only water for the cottage.
In later years I remember there was tap that supplied cold water from a covered stand, with a large button to press hard for water that would stop as soon as you let go of the button. It was set on the path at the centre of the two cottages for each to share.
Almost there as we now pass the front door, leaving the area of flagstones and stepping onto a
smaller flagstone path within a few yards of the back door. Watch you head as you enter, stepping
down into the small but most lived-in room. It had very low ceilings; good job we were all small
There was a cupboard with jars of sweets and tin of biscuits supposedly hidden and out of reach on
the top shelf, from which Granny would get us some treats, but we soon found a way to that top
shelf, yum yum. It was the room where Gramp would take his seat, a high-backed wooden chair.
See them on ‘Flog It’ now – fetch about £100.
On many occasions my cousin Martin and I would stay with Gran and Gramp. The winter time was
very cold but as youngsters joining up with the other children of the village we soon forgot the
cold, chasing each other round the field. When a steam train went by we were like a scene out of ‘The Railway Children’, running and waving towards it. The trains would have passed straight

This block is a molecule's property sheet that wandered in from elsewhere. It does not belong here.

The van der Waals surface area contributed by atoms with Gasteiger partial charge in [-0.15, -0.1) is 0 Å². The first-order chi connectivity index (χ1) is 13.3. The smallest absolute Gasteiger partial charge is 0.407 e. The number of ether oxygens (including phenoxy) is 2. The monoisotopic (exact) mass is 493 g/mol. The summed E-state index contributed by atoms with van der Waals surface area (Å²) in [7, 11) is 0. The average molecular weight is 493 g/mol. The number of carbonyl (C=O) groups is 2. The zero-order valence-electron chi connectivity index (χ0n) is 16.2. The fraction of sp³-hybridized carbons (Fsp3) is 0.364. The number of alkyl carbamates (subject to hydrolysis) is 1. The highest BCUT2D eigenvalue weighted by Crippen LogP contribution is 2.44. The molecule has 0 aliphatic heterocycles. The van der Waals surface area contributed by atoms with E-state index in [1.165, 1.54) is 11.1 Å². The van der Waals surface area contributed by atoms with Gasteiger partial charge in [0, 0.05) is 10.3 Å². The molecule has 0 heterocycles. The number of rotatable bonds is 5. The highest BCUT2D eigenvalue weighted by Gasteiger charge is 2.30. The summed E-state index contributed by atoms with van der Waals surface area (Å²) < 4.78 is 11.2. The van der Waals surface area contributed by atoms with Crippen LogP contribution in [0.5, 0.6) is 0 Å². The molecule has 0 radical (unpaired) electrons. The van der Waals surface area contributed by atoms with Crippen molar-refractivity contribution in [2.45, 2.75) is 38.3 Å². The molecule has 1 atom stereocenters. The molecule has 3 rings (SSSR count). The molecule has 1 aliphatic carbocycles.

through what’s now The Twenties, up to Watermoor station and on to Cheltenham. When the train had passed it was soon back to our games, in and out of the old canal, scaling the old and broken remains of the lock gates. These were near the bridge that is still in use today (Upper Siddington Bridge). It runs alongside the edge of the playing field near the lovely children’s play area of today.
Gran would often take us to walk the dog up this lane, past the farm buildings on the right just
over the bridge where we could hear the cows at Chillingsworth’s farm mooing away, on to the end
of the lane. We would turn right and go along to the conker trees a short way up the lane, and
afterwards we would turn back with conkers bulging out of our pockets, some still in there spiky shells.
Sometimes we would see the black and white cows coming over the hump back bridge of the canal
and down the lane, turning right past the allotments, off to the milking sheds. We would stand on the rails of the garden gate but as they approached they seemed to get bigger and bigger, taking up the whole width of the lane, and in passing having a good scratch on our hedges, so by now we had retreated to a safe distance. Once they’d passed the lane was littered with free natural, hot garden fertilizer.